3. Targeted skill-building: Programs that build the critical skills your business will need to fulfil its strategies in the near future. Talent academies centred around specific skill areas like cloud computing, machine learning, and sales/marketing fall into this category.

Depending on the types of skills you identify as required, and the skill level, you may employ a mix of all three of these learning options. As you build your upskilling strategy, be aware that not all parts of the workforce will need the same skill to the same level. Those overseeing, implementing, and making purchasing decisions for AI will need a higher skill level than those who have AI augmenting their work. Governance positions will need high levels of AI ethics and trust-building skills, for example.

 

Building an AI learning culture

Weaving learning into work is a key cultural shift that needs to happen for your workforce to feel empowered and motivated to continuously learn. Again, a variety of learning resources can help people engage with regular upskilling. So too can executive sponsorship (role modelling from senior management), creating psychological safety so people can experiment and learn from failure, and sharing learning across the organisation in peer groups. Dedicated AI learning days and functional deep dives can also help with improving AI literacy across a cohort. Having learning recognised in an OKR (Objectives and Key Result) can also help to show that building your skills is a key role responsibility and not a nice-to-do. This could be personal, such as building your Python knowledge to a specific level, or broad, like asking every worker to do 5 ChatGPT prompts a day.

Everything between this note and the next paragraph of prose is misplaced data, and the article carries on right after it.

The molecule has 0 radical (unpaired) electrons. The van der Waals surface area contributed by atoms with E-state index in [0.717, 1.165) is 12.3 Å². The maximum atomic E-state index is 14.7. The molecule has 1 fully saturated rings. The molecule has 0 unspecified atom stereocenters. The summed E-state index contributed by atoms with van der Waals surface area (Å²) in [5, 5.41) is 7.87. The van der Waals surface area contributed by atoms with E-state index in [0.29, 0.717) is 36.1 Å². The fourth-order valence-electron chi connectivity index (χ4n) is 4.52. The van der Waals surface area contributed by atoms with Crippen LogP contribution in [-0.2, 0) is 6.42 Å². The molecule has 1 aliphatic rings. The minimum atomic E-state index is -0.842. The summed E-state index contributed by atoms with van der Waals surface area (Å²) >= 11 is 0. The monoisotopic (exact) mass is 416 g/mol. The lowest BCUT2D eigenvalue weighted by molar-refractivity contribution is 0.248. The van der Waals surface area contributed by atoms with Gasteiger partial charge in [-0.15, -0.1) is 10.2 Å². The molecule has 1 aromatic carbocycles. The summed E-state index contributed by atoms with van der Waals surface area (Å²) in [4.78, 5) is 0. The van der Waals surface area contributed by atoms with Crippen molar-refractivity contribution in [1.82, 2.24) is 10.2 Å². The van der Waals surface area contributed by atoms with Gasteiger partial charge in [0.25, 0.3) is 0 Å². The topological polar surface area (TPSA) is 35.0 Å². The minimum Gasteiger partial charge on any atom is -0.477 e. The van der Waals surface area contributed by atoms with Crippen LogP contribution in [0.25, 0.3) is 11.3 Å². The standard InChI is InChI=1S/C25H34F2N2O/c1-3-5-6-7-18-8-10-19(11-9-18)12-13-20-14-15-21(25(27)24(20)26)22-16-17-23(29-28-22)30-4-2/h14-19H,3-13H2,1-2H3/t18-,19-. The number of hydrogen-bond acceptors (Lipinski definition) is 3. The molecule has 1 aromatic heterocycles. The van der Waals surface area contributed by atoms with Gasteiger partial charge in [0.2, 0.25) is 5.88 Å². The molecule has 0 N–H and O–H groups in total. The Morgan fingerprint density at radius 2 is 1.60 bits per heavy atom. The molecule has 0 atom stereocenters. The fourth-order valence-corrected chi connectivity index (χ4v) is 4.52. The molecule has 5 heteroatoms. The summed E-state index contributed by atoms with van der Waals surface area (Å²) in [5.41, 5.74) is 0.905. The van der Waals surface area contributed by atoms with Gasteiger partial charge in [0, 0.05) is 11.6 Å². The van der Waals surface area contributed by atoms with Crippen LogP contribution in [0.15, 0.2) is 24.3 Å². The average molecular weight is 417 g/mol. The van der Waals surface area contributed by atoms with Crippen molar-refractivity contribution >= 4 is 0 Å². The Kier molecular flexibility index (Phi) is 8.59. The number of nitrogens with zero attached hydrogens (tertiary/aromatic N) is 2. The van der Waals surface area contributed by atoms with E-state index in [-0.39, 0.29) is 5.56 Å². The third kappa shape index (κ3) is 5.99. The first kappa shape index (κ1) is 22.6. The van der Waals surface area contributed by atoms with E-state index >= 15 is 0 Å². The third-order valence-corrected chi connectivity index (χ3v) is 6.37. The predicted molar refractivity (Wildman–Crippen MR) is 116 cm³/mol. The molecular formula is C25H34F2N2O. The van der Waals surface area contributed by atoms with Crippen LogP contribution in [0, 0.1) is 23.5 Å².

Be loud about AI governance

A final note on AI upskilling that is important, since we’re dealing with a powerful, career-changing technology. You need to have a clear AI governance policy and you need to communicate this widely across your organisation. This will help alleviate any concerns about AI eliminating entire roles (and your upskilling opportunities should also help affected workers move into new careers if needed). It will also keep your AI use on the right track, to benefit all and not increase systemic biases or inequality. As you put your upskilling initiatives in place, work closely with your legal and operational counterparts to understand what AI ethics policies govern the technology’s use in your organisation. You may even find skills gaps here that require targeted skilling to ensure your AI use is responsible and sustainable long-term.

AI is going to be increasingly prevalent in our society and workplaces. Getting your AI upskilling in order now means that your organisation and workforce will be better equipped to deal with the next ChatGPT when it comes along. In this race, it doesn’t pay to sit out. Take steps every day to improve your AI skills and you’ll be ahead of the pack as AI continues to advance.

 

By Annee Bayeux Annee Bayeux

Chief Learning Strategist at Degreed